Ridgewood is one of Queens’ most eclectic neighborhoods. It’s absorbed some of bordering Bushwick’s trendy artistic scene while remaining true to the cultural roots of the eastern European immigrants that built it. Use NYTG Neighborhood Guide: Ridgewood for your next NYC walking tour. Download our virtual map.
NYTG Neighborhood Guide: Ridgewood
There are a few ways to get to and from Ridgewood. Hop off the L train at Jefferson Street and walk north toward Woodward Avenue for access to one of the area’s landmarks. The Onderdonk House serves as the headquarters for the Ridgewood Historical Society, as well as the venue for concerts, art shows, and performances throughout the year. Walk around oldest Dutch Colonial still standing in NYC to experience some of the neighborhood’s rich history. Afterwards, check out what’s happening at the Knockdown Center on Flushing Avenue. It may be billed as an art gallery, but it’s also been transformed into an indoor forest, and it once served as a stage for DeadMau5.
The M train will get you to several points in Ridgewood, so take this route for optimal neighborhood access. Stop at Seneca Avenue and get some shopping done on Myrtle Avenue. Gotham Thrift Shop is the best place around to source secondhand steals, and Ridgewood Coins and Collectibles on the corner of 71st Avenue may have the perfect gift for your favorite hobbyist. Up the block on 60th Street, Vaya Bags provides cyclist-friendly totes and messengers that perfect every bike ride.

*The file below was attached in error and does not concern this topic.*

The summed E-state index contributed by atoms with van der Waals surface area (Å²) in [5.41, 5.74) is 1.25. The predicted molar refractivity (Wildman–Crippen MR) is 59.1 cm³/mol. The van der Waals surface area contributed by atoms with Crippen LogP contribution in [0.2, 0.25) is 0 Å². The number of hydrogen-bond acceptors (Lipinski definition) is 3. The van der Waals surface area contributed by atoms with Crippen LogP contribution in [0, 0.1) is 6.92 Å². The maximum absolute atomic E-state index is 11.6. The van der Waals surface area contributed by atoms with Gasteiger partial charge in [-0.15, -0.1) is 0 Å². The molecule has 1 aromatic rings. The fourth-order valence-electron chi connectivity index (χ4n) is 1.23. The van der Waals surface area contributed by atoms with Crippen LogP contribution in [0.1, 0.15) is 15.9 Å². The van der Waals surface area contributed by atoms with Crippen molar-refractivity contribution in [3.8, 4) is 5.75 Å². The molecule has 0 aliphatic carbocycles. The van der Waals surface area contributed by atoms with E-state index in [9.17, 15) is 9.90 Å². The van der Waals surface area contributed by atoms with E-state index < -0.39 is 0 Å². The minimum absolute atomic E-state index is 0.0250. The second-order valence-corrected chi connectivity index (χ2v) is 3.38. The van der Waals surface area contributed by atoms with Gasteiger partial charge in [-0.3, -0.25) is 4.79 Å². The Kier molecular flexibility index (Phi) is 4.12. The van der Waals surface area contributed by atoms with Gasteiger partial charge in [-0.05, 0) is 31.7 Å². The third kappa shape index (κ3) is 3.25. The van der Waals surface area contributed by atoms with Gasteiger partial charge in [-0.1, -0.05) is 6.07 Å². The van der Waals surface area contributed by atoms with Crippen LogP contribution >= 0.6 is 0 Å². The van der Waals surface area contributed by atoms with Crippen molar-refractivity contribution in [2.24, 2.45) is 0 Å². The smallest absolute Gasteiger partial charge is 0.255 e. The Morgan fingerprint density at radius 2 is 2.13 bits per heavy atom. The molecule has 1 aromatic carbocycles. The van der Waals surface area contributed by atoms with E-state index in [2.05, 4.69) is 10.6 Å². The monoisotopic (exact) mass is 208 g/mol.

Get off at the Forest Avenue M stop and take your pick from the plethora of Ridgewood restaurants within walking distance. Head southeast on Woodward Avenue and settle down with a coffee and a copy of your favorite novel at Topos Bookstore Café. If booze is more your cup of tea, get a glass or a pint at Julia’s Beer and Wine Bar down the block. You can scarf down some of the best sandwiches in Queens at Norma’s Corner Shoppe on Catalpa Avenue, and then you can get a linzer tart at Rudy’s Bakery for dessert.
The Fresh Pond Road M train stop is surrounded by more Ridgewood eats. Head north towards Palmetto Street and find delicious international dishes, like Koshary at Little Egypt or Borscht at Krolewskie Jadlo. Vegetarians will have something to celebrate here, too – Coco Lin on the corner of Linden Street specializes in meatless Thai entrees that will even have anti-vegans licking their lips.
Ridgewood has some great drinking holes. Off the Forest Avenue stop, Onderdonk and Sons has an excellent selection of draft beers and cocktails. Gottscheer Hall serves up authentic German brews and food like Spätzle, Bratwurst, and Sauerbraten. The hall also hosts the Ridgewood Market, featuring vendors selling clothing, art, snack, and even hot sauce. You can check out more local artists at Valentine Gallery on Woodward Avenue. If you really want to make a day of it (or have access to a car), make the trek to the Finback Brewery on 77th Avenue. Sit down for a tasting at this Queens-born brewery before taking a 20-minute tour of the facilities. Craft beer is having a moment right now; cheers to the opportunity to impress your friends when they order a Finback ale by saying you met the guy that made it.
So concludes NYTG Neighborhood Guide: Ridgewood — check out other NYTG Guides.